A Review by Jenny Armour and Tony Suttor, for International Quilting Times (U.K.) February 2001 issue:
\"One Stitch at a Time\" is Cathy Miller\'s sixth recording, and a delight to listen to. She sings of the joys and sorrows of quilters around the world, in this collection of serious, humorous and sad songs, displaying her skills of painstaking research, a quilter\'s view of the world we live in, and her perceptive ear for the way we say things. Many of the songs include singable choruses, which will stay in the mind when the CD is finished, and all the lyrics are printed in the accompanying booklet; this is beautifully produced, with quilting decoration and photographs.
Here is a description of the songs on the recording:
100 Ways to Hide Your Stash:
Quilters can be very creative in hiding their fabric collection! Some of the ideas in this song came from a talk that Julie Wallace gave to Darwin Patchworkers and Quilters meeting in 1999.
The Extra Chair:
A song about quilting bees and immortality through quilting.
Follow the Stars to Freedom:
A spiritual about the use of quilts by the Underground Railroad that served as maps to Canada. This song is based on the book \"Hidden in Plain View\" by Jacqueline L. Tobin and Raymond G. Dobard, which is an interesting exploration of how quilts may have been used by slaves in their quest for freedom. The veracity of this thesis is not accepted by quilt historians, and I recommend reading other Underground Railroad research for alternate perspectives
It Ain\'t Finished Yet:
UFOs (UnFinished Objects) tend to accumulate in quilters\' sewing rooms. There is some frustration involved in these lurking projects!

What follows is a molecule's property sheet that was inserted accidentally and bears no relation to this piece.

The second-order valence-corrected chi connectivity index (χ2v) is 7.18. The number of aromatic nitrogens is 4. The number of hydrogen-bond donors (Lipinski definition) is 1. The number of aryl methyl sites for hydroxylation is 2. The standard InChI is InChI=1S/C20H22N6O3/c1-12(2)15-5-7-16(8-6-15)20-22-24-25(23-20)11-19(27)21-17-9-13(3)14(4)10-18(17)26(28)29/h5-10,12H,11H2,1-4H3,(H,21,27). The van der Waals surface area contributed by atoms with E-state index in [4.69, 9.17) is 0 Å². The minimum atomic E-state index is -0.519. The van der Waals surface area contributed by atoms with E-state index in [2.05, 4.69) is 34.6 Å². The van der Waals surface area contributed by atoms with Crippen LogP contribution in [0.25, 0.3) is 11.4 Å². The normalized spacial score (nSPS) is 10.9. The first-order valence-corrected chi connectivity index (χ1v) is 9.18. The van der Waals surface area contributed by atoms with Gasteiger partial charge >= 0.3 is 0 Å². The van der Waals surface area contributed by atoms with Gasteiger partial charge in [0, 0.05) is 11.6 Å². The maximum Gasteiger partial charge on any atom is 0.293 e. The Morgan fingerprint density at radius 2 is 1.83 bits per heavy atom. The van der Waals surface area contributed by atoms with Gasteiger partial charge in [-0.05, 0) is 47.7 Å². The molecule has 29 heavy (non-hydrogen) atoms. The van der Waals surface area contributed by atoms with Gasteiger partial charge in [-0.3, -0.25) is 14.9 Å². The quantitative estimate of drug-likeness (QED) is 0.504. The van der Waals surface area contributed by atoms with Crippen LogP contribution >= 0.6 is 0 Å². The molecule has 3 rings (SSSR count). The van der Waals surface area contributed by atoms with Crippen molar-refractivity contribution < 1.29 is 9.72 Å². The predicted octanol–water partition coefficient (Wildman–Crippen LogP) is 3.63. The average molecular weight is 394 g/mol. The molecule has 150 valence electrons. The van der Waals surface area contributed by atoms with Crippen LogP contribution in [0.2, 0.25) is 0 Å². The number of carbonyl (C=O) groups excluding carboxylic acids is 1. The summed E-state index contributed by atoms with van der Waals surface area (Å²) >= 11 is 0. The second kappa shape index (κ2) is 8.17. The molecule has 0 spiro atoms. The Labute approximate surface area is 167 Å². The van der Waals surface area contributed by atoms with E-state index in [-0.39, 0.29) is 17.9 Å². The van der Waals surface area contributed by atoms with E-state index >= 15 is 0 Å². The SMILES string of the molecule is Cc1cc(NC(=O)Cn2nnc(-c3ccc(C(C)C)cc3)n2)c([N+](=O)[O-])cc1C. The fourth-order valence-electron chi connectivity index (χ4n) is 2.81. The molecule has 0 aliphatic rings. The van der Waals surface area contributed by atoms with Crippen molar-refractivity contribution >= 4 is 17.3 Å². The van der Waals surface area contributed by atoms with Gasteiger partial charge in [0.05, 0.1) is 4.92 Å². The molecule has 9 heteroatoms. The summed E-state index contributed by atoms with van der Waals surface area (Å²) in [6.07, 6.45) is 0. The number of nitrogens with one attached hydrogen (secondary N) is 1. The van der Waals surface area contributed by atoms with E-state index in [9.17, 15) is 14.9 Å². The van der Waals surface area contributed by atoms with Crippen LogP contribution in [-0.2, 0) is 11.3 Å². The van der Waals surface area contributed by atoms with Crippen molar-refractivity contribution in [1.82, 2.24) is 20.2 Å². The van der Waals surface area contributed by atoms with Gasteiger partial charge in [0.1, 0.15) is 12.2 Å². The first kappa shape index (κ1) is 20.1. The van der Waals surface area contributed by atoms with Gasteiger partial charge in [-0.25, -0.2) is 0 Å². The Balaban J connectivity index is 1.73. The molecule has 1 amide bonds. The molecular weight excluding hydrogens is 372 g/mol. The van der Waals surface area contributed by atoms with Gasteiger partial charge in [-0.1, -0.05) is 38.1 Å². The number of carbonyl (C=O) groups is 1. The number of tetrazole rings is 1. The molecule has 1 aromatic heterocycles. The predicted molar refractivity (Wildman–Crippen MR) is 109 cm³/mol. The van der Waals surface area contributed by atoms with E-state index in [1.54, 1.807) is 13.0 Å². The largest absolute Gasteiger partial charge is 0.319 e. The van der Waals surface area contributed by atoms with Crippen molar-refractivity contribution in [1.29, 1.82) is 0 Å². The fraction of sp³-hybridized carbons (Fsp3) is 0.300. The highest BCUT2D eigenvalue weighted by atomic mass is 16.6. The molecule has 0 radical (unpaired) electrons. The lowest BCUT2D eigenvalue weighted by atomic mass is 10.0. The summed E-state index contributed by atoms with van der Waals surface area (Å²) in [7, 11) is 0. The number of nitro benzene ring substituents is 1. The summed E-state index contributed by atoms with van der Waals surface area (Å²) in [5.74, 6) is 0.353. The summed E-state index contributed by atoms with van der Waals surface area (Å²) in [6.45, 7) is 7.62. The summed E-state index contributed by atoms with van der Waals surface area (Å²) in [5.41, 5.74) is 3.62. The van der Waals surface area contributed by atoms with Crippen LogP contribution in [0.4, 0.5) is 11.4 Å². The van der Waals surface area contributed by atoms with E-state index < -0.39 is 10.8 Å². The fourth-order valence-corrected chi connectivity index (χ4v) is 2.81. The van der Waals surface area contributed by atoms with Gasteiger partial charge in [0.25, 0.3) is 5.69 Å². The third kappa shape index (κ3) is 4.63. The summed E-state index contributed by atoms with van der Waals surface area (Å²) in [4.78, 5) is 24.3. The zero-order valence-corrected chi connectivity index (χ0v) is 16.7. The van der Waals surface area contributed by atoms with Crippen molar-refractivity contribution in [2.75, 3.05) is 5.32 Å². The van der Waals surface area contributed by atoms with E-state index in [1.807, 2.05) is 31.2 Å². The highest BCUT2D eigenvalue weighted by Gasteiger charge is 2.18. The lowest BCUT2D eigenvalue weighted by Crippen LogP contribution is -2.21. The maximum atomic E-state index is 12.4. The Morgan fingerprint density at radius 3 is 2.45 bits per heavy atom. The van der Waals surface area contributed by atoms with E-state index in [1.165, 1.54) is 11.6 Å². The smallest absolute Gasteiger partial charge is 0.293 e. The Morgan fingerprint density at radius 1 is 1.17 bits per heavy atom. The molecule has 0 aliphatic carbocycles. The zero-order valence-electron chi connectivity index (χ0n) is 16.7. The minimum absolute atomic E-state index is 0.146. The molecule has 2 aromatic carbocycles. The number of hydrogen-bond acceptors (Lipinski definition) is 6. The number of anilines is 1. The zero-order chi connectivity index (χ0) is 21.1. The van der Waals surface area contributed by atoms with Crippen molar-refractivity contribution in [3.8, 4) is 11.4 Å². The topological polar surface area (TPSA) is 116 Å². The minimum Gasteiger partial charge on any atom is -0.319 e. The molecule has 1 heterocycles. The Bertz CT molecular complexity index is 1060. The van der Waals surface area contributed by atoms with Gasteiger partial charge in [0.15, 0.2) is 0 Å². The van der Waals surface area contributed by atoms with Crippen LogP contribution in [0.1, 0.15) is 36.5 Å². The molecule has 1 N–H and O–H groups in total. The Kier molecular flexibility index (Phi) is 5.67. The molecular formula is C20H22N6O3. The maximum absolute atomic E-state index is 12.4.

Just Look Up:
A story about an Airing of the Quilts in Hobart, Tasmania. The occasion was the annual Scquilters\' (Southern Cross Quilters) Retreat, organized by Cathy Craig. It stopped traffic!
A wonderful song by Cathy Fink about the world\'s largest quilt - the AIDS quilt.
One Stitch at a Time:
In 1999 the Kosovo quilt drive gave 4000 quilts to Kosovar refugees, and a new sense of community to Australian quilters. And Mary-anne Rooney won a bet with her husband that she would get more than 30!
Patchwork of Life:
Flying over the Canadian prairies, the land is always reminiscent of quilt blocks.
The only known surviving convict ship quilt, made by female transportees to Australia in 1841. Thanks to Elizabeth Fry, each female prisoner leaving England was provided with a bundle of sewing supplies to help in her rehabilitation, and taught how to quilt! This quilt, made on board the ship Rajah on the way to Van Diemen\'s Land, was discovered in 1988 in Edinburgh, Scotland.
Scrap Bag Polka:
Fun with fabric! And there\'s an accordion, too!
Three embroidered signature quilts were made during WWII at Changi Prison in Singapore by civilian internees to get messages to their husbands and sons.
Toss the Cat:
One of the more unusual bridal quilt traditions. A copy of a photograph provided by my friend Jennifer Richards, illustrated this event in a book of folk music. One of the girls doing the tossing was Jean Ritchie, a notable name in American Folk Music. The cat landed nearest her, and within the year she had married the photographer, George Pickow. They have been married for over 50 years!!